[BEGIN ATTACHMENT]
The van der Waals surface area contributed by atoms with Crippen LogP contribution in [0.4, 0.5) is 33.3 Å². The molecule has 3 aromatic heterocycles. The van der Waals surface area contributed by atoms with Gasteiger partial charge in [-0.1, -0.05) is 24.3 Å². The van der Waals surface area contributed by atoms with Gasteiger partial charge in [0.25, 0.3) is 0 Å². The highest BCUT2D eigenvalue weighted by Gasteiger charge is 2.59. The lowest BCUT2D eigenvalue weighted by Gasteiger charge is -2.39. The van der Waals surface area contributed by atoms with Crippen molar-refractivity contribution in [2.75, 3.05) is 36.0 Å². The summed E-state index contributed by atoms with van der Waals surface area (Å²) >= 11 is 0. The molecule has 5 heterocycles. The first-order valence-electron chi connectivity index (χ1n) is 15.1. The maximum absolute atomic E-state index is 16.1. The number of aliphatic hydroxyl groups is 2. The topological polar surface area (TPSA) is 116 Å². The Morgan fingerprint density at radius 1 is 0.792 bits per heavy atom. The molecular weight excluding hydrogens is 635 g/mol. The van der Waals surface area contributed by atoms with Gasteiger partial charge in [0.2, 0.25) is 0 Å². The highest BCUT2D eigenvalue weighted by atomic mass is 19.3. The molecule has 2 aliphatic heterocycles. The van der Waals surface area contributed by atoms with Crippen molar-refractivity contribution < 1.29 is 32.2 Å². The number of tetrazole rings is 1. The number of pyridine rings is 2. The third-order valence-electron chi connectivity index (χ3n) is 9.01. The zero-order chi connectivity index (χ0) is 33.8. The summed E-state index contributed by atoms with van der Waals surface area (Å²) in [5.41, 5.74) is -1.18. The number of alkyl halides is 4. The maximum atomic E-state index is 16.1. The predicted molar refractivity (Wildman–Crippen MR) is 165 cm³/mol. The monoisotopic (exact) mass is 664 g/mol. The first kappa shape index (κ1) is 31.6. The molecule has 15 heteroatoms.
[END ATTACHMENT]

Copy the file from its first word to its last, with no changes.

The van der Waals surface area contributed by atoms with Crippen LogP contribution in [0.4, 0.5) is 33.3 Å². The molecule has 3 aromatic heterocycles. The van der Waals surface area contributed by atoms with Gasteiger partial charge in [-0.1, -0.05) is 24.3 Å². The van der Waals surface area contributed by atoms with Gasteiger partial charge in [0.25, 0.3) is 0 Å². The highest BCUT2D eigenvalue weighted by Gasteiger charge is 2.59. The lowest BCUT2D eigenvalue weighted by Gasteiger charge is -2.39. The van der Waals surface area contributed by atoms with Crippen molar-refractivity contribution in [2.75, 3.05) is 36.0 Å². The summed E-state index contributed by atoms with van der Waals surface area (Å²) >= 11 is 0. The molecule has 5 heterocycles. The first-order valence-electron chi connectivity index (χ1n) is 15.1. The maximum absolute atomic E-state index is 16.1. The number of aliphatic hydroxyl groups is 2. The topological polar surface area (TPSA) is 116 Å². The Morgan fingerprint density at radius 1 is 0.792 bits per heavy atom. The molecular weight excluding hydrogens is 635 g/mol. The van der Waals surface area contributed by atoms with Gasteiger partial charge in [0.2, 0.25) is 0 Å². The highest BCUT2D eigenvalue weighted by atomic mass is 19.3. The molecule has 2 aliphatic heterocycles. The van der Waals surface area contributed by atoms with Crippen molar-refractivity contribution < 1.29 is 32.2 Å². The number of tetrazole rings is 1. The number of pyridine rings is 2. The third-order valence-electron chi connectivity index (χ3n) is 9.01. The zero-order chi connectivity index (χ0) is 33.8. The summed E-state index contributed by atoms with van der Waals surface area (Å²) in [5.41, 5.74) is -1.18. The number of alkyl halides is 4. The maximum atomic E-state index is 16.1. The predicted molar refractivity (Wildman–Crippen MR) is 165 cm³/mol. The monoisotopic (exact) mass is 664 g/mol. The first kappa shape index (κ1) is 31.6. The molecule has 15 heteroatoms.